Intranets have impact

Stephanie Sparrow finds renewed confidence in online learning as she
analyses this year’s results in the annual research by Training Magazine with
Xebec McGraw-Hill

Training specialists have not harnessed the full potential of online
learning, but are optimistic about its potential to deliver and its impact on
their career prospects.

This is one of the key findings in the Corporate E-learning Survey by
Training Magazine and Xebec McGraw-Hill, the fourth of its kind.

Training departments are taking up new skills and re-thinking how to offer
the best range of training formats to company employees. More than 80 per cent
of organisations using e-learning believe it will add value to the role of
training specialists.

Skills base

Skills in developing online and off-line training activities will be needed
if specialists are to be able to offer the best approach. This concern was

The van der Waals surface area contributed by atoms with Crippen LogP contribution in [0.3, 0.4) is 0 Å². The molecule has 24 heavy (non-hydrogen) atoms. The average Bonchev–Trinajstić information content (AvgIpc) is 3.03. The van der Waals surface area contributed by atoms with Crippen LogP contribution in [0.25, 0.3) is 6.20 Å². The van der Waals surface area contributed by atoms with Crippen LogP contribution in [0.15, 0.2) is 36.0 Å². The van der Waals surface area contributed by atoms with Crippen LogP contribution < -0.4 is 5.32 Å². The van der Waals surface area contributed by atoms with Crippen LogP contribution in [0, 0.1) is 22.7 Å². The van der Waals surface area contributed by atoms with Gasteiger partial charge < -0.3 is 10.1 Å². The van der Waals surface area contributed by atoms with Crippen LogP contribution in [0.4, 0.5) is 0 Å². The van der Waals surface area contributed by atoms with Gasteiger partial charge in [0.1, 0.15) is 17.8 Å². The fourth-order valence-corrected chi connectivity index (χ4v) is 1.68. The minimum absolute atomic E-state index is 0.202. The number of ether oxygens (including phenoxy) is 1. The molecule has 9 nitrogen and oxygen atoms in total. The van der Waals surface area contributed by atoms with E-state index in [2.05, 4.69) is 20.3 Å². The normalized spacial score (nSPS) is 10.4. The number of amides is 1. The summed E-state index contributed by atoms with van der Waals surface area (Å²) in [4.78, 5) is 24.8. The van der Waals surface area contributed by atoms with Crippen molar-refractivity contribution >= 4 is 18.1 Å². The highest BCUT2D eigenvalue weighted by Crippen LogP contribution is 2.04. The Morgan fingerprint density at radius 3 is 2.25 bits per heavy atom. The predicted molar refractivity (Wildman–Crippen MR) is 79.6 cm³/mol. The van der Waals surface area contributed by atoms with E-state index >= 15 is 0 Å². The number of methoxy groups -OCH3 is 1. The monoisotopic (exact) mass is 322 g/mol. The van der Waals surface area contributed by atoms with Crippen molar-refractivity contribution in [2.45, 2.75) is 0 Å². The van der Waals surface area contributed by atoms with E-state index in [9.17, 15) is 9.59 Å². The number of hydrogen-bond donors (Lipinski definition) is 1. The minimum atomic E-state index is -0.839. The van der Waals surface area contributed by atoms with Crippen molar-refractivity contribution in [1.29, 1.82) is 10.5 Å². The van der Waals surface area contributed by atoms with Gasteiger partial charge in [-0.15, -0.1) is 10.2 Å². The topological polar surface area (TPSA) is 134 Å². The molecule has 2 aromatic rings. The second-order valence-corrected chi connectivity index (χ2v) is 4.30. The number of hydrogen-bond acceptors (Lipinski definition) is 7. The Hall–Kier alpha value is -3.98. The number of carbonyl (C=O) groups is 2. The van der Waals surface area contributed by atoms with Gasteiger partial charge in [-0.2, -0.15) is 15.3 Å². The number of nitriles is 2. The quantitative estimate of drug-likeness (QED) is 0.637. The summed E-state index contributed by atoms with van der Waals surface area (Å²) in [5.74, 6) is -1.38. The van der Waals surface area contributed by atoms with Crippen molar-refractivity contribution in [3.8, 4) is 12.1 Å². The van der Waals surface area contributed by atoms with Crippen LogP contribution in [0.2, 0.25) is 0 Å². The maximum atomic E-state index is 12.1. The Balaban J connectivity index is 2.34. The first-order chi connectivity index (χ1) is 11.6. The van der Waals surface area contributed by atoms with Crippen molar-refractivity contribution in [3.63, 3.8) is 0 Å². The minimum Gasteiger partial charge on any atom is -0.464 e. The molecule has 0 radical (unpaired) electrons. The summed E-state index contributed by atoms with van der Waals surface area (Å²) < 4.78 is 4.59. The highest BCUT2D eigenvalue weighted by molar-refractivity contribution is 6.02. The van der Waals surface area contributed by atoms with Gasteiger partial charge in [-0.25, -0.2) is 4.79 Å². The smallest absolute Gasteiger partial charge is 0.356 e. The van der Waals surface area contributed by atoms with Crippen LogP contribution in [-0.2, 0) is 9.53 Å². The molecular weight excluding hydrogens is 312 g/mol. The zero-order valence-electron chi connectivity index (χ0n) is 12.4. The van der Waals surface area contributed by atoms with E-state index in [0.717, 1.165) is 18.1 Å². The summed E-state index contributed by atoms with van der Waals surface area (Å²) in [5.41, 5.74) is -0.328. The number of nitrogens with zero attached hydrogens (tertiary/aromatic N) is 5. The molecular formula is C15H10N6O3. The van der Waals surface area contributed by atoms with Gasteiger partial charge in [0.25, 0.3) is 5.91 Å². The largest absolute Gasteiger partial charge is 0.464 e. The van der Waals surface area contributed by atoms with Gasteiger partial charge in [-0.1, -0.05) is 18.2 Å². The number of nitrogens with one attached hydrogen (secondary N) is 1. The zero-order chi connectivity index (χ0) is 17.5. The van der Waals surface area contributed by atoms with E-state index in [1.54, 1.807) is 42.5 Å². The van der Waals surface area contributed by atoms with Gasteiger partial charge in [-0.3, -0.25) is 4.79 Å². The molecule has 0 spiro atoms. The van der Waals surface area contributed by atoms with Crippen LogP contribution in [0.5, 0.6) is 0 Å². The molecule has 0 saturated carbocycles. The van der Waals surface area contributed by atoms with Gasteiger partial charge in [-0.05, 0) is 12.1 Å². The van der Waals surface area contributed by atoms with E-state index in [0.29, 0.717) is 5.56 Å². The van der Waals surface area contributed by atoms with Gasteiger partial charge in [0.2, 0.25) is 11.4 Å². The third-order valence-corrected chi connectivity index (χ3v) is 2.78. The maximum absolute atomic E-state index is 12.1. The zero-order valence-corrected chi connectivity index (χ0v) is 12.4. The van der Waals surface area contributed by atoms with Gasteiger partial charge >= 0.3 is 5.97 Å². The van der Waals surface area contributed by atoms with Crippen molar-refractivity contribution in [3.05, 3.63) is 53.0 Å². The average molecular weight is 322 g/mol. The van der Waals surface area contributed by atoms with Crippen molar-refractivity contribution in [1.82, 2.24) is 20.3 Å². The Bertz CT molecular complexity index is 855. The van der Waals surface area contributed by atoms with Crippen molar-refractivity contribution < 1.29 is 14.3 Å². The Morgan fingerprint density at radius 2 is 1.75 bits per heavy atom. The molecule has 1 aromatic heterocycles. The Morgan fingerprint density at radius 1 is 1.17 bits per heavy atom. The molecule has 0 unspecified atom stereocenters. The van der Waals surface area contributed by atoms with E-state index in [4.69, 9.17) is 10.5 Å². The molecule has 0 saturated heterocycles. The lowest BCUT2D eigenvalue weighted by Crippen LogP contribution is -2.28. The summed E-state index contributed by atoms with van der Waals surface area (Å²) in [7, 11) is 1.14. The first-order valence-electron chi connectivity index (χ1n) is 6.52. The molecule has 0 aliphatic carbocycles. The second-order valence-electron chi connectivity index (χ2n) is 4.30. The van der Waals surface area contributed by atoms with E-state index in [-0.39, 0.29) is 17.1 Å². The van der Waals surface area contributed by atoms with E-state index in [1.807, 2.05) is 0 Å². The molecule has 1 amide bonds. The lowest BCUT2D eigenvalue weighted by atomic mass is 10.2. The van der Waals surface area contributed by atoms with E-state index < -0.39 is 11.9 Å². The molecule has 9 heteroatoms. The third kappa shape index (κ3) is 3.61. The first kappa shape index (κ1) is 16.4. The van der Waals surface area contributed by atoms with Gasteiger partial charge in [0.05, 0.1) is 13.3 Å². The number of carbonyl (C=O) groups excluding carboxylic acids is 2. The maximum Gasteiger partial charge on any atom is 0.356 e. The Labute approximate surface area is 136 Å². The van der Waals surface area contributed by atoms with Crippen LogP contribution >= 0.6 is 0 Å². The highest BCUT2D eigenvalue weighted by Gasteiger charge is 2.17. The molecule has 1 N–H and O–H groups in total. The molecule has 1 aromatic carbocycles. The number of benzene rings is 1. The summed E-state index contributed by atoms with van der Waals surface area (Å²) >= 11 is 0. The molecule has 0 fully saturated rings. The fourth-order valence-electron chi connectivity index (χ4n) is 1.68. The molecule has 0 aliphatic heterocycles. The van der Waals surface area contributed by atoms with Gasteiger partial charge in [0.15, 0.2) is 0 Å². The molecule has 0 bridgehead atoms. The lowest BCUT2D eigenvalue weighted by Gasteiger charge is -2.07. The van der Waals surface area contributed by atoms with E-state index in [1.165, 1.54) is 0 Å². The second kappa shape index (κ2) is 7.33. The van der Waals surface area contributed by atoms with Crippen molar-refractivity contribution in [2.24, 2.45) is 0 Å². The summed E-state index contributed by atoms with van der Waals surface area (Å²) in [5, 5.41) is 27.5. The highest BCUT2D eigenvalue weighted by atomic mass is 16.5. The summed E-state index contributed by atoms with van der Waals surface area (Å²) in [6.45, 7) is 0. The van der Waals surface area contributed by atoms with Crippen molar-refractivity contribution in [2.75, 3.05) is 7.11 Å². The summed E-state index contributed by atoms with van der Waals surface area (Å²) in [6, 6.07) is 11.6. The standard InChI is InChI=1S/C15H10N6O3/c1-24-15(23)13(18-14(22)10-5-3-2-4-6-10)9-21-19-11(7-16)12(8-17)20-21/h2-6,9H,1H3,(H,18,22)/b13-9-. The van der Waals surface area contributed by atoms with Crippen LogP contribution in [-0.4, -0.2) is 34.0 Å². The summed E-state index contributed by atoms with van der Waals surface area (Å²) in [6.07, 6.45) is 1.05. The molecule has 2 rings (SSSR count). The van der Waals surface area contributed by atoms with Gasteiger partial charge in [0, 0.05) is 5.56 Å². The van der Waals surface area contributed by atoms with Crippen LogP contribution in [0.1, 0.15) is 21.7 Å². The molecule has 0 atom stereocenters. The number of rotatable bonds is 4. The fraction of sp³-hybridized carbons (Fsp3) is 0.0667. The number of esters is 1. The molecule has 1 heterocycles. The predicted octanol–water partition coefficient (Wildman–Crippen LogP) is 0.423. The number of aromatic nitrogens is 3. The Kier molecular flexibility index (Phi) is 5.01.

indicated by 42 per cent of respondents to the survey who felt that integration
will be key to maximising the potential of e-learning within an organisation.

Coaching and mentoring are also considered top skills required for training
specialists by 34 per cent of respondents.

In addition, 26 per cent believe facilitation and building online curricula
will be important skills to pick up.

Their greatest worries centre on the decreased importance of the personal
elements of their role, with 39 per cent of all trainers indicating this as a


This year the survey found growth in the implementation of corporate
intranets and related e-learning.

Of all respondents with an intranet, 45 per cent claim that online
technology will be very important to them in delivering training to employees
within the next three years.

The survey showed that 87 per cent of all respondents have an intranet or